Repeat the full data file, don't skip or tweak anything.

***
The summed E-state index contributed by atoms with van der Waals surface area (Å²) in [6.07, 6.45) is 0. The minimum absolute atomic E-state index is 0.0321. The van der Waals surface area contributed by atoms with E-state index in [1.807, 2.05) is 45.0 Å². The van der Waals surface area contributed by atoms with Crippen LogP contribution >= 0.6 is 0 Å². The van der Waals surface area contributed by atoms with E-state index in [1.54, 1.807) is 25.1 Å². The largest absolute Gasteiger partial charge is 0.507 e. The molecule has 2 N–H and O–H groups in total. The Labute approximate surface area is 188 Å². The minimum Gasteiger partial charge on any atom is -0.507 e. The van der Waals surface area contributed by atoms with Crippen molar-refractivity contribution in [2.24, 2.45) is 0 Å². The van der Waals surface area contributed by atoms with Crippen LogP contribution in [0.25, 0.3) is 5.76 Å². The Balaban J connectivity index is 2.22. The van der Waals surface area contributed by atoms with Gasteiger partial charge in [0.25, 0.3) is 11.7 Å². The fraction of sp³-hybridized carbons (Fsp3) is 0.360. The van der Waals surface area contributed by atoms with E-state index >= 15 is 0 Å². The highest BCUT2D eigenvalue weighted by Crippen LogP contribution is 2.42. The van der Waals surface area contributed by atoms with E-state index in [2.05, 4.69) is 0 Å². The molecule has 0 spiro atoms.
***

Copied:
The summed E-state index contributed by atoms with van der Waals surface area (Å²) in [6.07, 6.45) is 0. The minimum absolute atomic E-state index is 0.0321. The van der Waals surface area contributed by atoms with E-state index in [1.807, 2.05) is 45.0 Å². The van der Waals surface area contributed by atoms with Crippen LogP contribution >= 0.6 is 0 Å². The van der Waals surface area contributed by atoms with E-state index in [1.54, 1.807) is 25.1 Å². The largest absolute Gasteiger partial charge is 0.507 e. The molecule has 2 N–H and O–H groups in total. The Labute approximate surface area is 188 Å². The minimum Gasteiger partial charge on any atom is -0.507 e. The van der Waals surface area contributed by atoms with Crippen molar-refractivity contribution in [2.24, 2.45) is 0 Å². The van der Waals surface area contributed by atoms with Crippen LogP contribution in [0.25, 0.3) is 5.76 Å². The Balaban J connectivity index is 2.22. The van der Waals surface area contributed by atoms with Gasteiger partial charge in [0.25, 0.3) is 11.7 Å². The fraction of sp³-hybridized carbons (Fsp3) is 0.360. The van der Waals surface area contributed by atoms with E-state index >= 15 is 0 Å². The highest BCUT2D eigenvalue weighted by Crippen LogP contribution is 2.42. The van der Waals surface area contributed by atoms with E-state index in [2.05, 4.69) is 0 Å². The molecule has 0 spiro atoms.